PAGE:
Black Sailor Finds Noose in Bed Aboard Navy Ship Docked in San Diego
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Black Sailor Finds Noose in his Bed Aboard Navy Ship Docked in San Diego

USS Lake Champlain
(Image: Facebook)

An investigation has been started after a Black sailor found a noose in his bed aboard a Navy ship.

According to The San Diego Tribune, a Black sailor who was aboard a Navy warship, the USS Lake Champlain, found a noose on his rack sometime last week as the ship was stationed in San Diego.

A Navy official revealed that a San Diego-based sailor is currently under investigation and is no longer on the ship, which left San Diego Monday.

A Navy Surface Forces Pacific spokeswoman confirmed in a written statement to The San Diego Tribune that the object resembled a noose but gave no other details of the ongoing case.

“NCIS is investigating an incident aboard USS Lake Champlain (CG 57) where an object resembling a noose was found in a berthing area,” said Cmdr. Nicole Schwegman.” The Navy takes all allegations of Sailor misconduct and racial discrimination seriously. Due to the ongoing investigation, we will not provide further comment.”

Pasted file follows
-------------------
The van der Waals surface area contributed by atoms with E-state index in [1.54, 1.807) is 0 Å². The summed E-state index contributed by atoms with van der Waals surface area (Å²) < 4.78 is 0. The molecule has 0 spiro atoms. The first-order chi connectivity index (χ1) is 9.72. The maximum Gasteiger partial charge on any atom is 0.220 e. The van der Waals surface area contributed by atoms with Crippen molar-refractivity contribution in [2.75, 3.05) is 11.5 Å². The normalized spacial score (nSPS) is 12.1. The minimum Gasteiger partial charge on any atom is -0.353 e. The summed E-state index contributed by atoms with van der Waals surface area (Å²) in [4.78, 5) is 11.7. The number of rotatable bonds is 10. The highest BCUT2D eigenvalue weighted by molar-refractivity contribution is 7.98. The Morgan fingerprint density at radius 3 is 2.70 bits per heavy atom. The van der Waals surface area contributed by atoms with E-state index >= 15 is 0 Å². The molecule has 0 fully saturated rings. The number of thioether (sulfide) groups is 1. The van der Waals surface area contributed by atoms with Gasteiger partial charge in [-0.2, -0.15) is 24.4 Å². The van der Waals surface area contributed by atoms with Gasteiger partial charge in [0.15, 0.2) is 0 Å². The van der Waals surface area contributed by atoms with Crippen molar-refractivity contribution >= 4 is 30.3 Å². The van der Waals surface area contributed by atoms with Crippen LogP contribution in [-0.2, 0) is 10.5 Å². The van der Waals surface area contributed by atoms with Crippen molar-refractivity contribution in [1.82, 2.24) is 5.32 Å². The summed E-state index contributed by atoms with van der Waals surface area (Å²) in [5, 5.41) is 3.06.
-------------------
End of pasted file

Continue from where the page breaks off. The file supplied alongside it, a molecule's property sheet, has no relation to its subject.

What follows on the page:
Neither sailors were identified but it’s been reported that the sailor suspected of leaving the noose, claims to have done so as a joke.

According to The Navy Times, the Navy had just recently unveiled 57 recommendations from Task Force One Navy to promote diversity and inclusion in the Fleet.

“As a Navy — uniform and civilian, active and reserve — we cannot tolerate discrimination of any kind, and must engage in open and honest conversations with each other and take action,” said Adm. Mike Gilday, the chief of naval operations, in a statement. “That is why we stood up ‘Task Force One Navy’ — to identify and remove racial barriers, improve inclusion efforts, create new opportunities for professional development, and eliminate obstacles to enter the Navy.”

“We have fallen short in the past by excluding or limiting opportunity for people on the basis of race, sexual orientation, sexual identity, gender or creed,” Gilday said. “Our Navy must continue to remove barriers to service, and most importantly, be a shining example of a workforce centered on respect, inclusive of all. Simply put, all Sailors — uniformed and civilian — and applicants for accession to the Navy must be treated with dignity and respect above all else.”


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